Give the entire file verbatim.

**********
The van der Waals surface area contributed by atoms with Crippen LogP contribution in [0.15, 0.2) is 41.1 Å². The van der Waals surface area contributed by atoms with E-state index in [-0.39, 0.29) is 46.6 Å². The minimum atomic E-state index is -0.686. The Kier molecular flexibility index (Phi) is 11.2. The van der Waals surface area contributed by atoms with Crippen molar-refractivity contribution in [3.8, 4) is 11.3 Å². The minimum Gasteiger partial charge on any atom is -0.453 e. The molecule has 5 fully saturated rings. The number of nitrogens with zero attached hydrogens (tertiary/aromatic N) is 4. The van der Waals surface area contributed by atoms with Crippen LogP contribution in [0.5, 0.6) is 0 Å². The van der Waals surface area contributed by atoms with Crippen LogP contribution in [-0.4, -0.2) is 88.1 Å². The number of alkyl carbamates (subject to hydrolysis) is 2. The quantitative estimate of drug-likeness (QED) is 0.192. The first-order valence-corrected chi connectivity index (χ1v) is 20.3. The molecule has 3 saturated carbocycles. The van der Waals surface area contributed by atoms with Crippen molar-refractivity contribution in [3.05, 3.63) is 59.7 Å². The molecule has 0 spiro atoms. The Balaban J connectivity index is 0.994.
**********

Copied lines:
The van der Waals surface area contributed by atoms with Crippen LogP contribution in [0.15, 0.2) is 41.1 Å². The van der Waals surface area contributed by atoms with E-state index in [-0.39, 0.29) is 46.6 Å². The minimum atomic E-state index is -0.686. The Kier molecular flexibility index (Phi) is 11.2. The van der Waals surface area contributed by atoms with Crippen molar-refractivity contribution in [3.8, 4) is 11.3 Å². The minimum Gasteiger partial charge on any atom is -0.453 e. The molecule has 5 fully saturated rings. The number of nitrogens with zero attached hydrogens (tertiary/aromatic N) is 4. The van der Waals surface area contributed by atoms with Crippen LogP contribution in [0.5, 0.6) is 0 Å². The van der Waals surface area contributed by atoms with Crippen LogP contribution in [-0.4, -0.2) is 88.1 Å². The number of alkyl carbamates (subject to hydrolysis) is 2. The quantitative estimate of drug-likeness (QED) is 0.192. The first-order valence-corrected chi connectivity index (χ1v) is 20.3. The molecule has 3 saturated carbocycles. The van der Waals surface area contributed by atoms with Crippen molar-refractivity contribution in [3.05, 3.63) is 59.7 Å². The molecule has 0 spiro atoms. The Balaban J connectivity index is 0.994.